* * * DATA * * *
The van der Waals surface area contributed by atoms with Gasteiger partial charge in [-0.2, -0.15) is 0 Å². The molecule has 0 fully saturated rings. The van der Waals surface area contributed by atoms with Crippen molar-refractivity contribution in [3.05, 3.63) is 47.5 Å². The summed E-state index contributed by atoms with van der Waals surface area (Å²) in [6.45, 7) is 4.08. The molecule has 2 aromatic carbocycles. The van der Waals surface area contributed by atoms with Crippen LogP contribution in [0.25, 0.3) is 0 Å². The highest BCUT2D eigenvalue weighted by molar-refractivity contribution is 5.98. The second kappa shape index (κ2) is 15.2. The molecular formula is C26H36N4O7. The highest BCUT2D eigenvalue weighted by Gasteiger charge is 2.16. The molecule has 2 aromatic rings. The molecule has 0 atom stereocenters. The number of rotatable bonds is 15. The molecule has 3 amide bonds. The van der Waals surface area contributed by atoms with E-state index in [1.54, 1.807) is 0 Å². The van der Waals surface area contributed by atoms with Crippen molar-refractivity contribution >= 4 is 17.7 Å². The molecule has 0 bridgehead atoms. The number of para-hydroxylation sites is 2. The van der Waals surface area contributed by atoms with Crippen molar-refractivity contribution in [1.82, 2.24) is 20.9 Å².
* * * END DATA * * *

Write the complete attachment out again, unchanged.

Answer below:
The van der Waals surface area contributed by atoms with Gasteiger partial charge in [-0.2, -0.15) is 0 Å². The molecule has 0 fully saturated rings. The van der Waals surface area contributed by atoms with Crippen molar-refractivity contribution in [3.05, 3.63) is 47.5 Å². The summed E-state index contributed by atoms with van der Waals surface area (Å²) in [6.45, 7) is 4.08. The molecule has 2 aromatic carbocycles. The van der Waals surface area contributed by atoms with Crippen LogP contribution in [0.25, 0.3) is 0 Å². The highest BCUT2D eigenvalue weighted by molar-refractivity contribution is 5.98. The second kappa shape index (κ2) is 15.2. The molecular formula is C26H36N4O7. The highest BCUT2D eigenvalue weighted by Gasteiger charge is 2.16. The molecule has 2 aromatic rings. The molecule has 0 atom stereocenters. The number of rotatable bonds is 15. The molecule has 3 amide bonds. The van der Waals surface area contributed by atoms with E-state index in [1.54, 1.807) is 0 Å². The van der Waals surface area contributed by atoms with Crippen molar-refractivity contribution >= 4 is 17.7 Å². The molecule has 0 bridgehead atoms. The number of para-hydroxylation sites is 2. The van der Waals surface area contributed by atoms with Crippen molar-refractivity contribution in [1.82, 2.24) is 20.9 Å².